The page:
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Have You Been Sexually Harassed at work?

Sexual harassment can be unwelcome advances, requests for sexual favors, or physical touching of a sexual nature. If you are subjected to any such behaviors and they unreasonably interfere with your work performance or create an intimidating, hostile or offensive work environment, then that may be sexual harassment. If you are subjected to an adverse employment action because you rejected any of those behaviors, that may be sexual harassment.

You could be eligible for compensation

  • Sexual harassment can occur whether the harasser is female or male.
  • There can be same-sex sexual harassment.
  • The harasser can be your supervisor, an agent of the employer, a supervisor in another area, a co-worker, or a non-employee.
  • You do not have to be the person harassed but could be anyone affected by the offensive conduct.
  • Unlawful sexual harassment may occur without economic injury to or discharge of the victim.
  • The harasser's conduct must be unwelcome.

What You Should Know:

The United States Equal Employment Opportunity Commission (EEOC) defines sexual harassment as follows:

“Unwelcome sexual advances, requests for sexual favors, and other verbal or physical conduct of a sexual nature…when submission to or rejection of this conduct explicitly or implicitly affects an individual's employment, unreasonably interferes with an individual's work performance or creates an intimidating, hostile or offensive work environment.”

Contact our experienced sexual harassment lawyers today for your free case review:

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Free Case Evaluation

If You Have Been a Victim, Your Voice Deserves To Be Heard. Together, We Can Take Action and Seek the Justice You Deserve.

If You Believe

You Have Been Sexually Harassed

at Work...

  1. If your supervisor/co-worker sends you inappropriate texts or emails.
  2. If your supervisor/co-worker offers you money to be his/her boyfriend/girlfriend.
  3. If your supervisor/co-worker tells you that you have to have to sex to keep your job.
  4. If your supervisor/co-worker asks you to send inappropriate photos.
  5. If your supervisor/co-worker shows you inappropriate photos.
  6. If your supervisor/co-worker touches you or comes in contact with you in an inappropriate manner.
  7. If your supervisor/co-worker shows up at your hotel room to discuss "business" and instead tries to engage in sexual activity with you.
  8. If your supervisor/co-worker makes inappropriate sexual comments to you.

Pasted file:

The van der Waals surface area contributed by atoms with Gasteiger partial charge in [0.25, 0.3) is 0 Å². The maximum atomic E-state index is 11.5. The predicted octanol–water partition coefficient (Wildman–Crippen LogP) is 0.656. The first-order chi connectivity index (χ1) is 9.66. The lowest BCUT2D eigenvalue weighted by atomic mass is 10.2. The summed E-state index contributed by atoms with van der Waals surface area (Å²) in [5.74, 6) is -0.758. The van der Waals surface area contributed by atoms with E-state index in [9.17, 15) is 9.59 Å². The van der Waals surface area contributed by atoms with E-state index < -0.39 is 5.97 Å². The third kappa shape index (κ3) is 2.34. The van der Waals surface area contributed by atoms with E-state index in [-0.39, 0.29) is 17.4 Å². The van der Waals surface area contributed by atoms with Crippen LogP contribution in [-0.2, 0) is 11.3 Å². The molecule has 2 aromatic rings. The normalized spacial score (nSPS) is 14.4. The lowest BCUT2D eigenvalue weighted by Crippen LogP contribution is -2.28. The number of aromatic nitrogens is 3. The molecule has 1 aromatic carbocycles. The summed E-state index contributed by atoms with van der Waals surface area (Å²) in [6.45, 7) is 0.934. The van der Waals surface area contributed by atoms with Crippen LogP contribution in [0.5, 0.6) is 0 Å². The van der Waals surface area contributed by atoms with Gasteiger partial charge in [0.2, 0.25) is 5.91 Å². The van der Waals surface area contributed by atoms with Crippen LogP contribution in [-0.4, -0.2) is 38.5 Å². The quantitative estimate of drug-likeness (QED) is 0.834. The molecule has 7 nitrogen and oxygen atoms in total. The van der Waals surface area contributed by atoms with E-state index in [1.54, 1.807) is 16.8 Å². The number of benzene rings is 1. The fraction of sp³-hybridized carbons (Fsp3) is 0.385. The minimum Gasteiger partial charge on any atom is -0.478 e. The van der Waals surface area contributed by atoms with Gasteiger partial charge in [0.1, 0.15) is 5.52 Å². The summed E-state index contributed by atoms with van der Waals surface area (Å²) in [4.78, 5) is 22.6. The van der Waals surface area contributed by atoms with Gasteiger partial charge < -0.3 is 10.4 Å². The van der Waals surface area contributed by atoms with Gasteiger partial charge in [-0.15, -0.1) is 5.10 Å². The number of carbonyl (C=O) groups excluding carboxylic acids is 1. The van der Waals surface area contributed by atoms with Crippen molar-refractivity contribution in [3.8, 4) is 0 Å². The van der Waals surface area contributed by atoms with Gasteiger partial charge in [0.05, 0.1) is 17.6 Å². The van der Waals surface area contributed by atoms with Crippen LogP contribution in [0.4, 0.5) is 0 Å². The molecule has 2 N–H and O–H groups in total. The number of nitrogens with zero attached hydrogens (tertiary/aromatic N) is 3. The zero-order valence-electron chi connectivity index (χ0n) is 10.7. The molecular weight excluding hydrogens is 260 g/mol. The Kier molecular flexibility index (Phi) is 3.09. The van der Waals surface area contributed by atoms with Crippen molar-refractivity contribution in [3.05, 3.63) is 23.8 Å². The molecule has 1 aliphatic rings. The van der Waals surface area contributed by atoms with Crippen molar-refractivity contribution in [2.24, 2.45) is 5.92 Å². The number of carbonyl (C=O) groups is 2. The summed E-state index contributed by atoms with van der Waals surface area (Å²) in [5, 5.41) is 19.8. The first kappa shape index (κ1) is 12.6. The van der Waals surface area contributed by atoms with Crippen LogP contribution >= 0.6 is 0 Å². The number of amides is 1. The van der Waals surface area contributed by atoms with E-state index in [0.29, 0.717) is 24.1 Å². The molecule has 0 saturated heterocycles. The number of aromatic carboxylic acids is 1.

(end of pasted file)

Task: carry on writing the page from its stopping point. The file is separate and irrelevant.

9. If you have sex with your supervisor/co-worker.

The Following May Constitute Sexual Harassment at Work:








"The Equal Pay Act (“EPA”) requires that men and women be given equal pay for equal work in the same establishment. The jobs need not be identical, but they must be substantially equal. It is job content, not job titles, that determines whether jobs are substantially equal. Specifically, the EPA provides that employers may not pay unequal wages to men and women who perform jobs that require substantially equal skill, effort and responsibility, and that are performed under similar working conditions within the same establishment." 

Marie Napoli | Civil Rights and Employment Discrimination Attorney

The #MeToo Movement and Sexual Harassment

Are you a victim of sexual harassment at work? Unfortunately, this is not a new phenomenon. Sexual harassment has been around for many years. We have heard countless stories of men and women offering money to co-workers in exchange for sex, sexually assaulting co-workers at work and in hotel rooms, and supervisors sending inappropriate texts, emails, and worse.

The Time For Change is Now. Let Your Voice Be Heard.

To schedule your free consultation with our law offices today, please contact our experienced sexual harassment and discrimination attorneys online or by phone.

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The information on this website is for general information purposes only.

Nothing on this site should be taken as legal advice for any individual case or situation.

This information is not intended to create, and receipt or viewing does not constitute, an attorney-client relationship. is maintained by Napoli Shkolnik, PLLC. 360 Lexington Ave, 11th Floor. New York, NY 10017

DISCLAIMER: We are not the Equal Employment Opportunity Commission ("EEOC"). If you would like to contact the EEOC, you can reach them at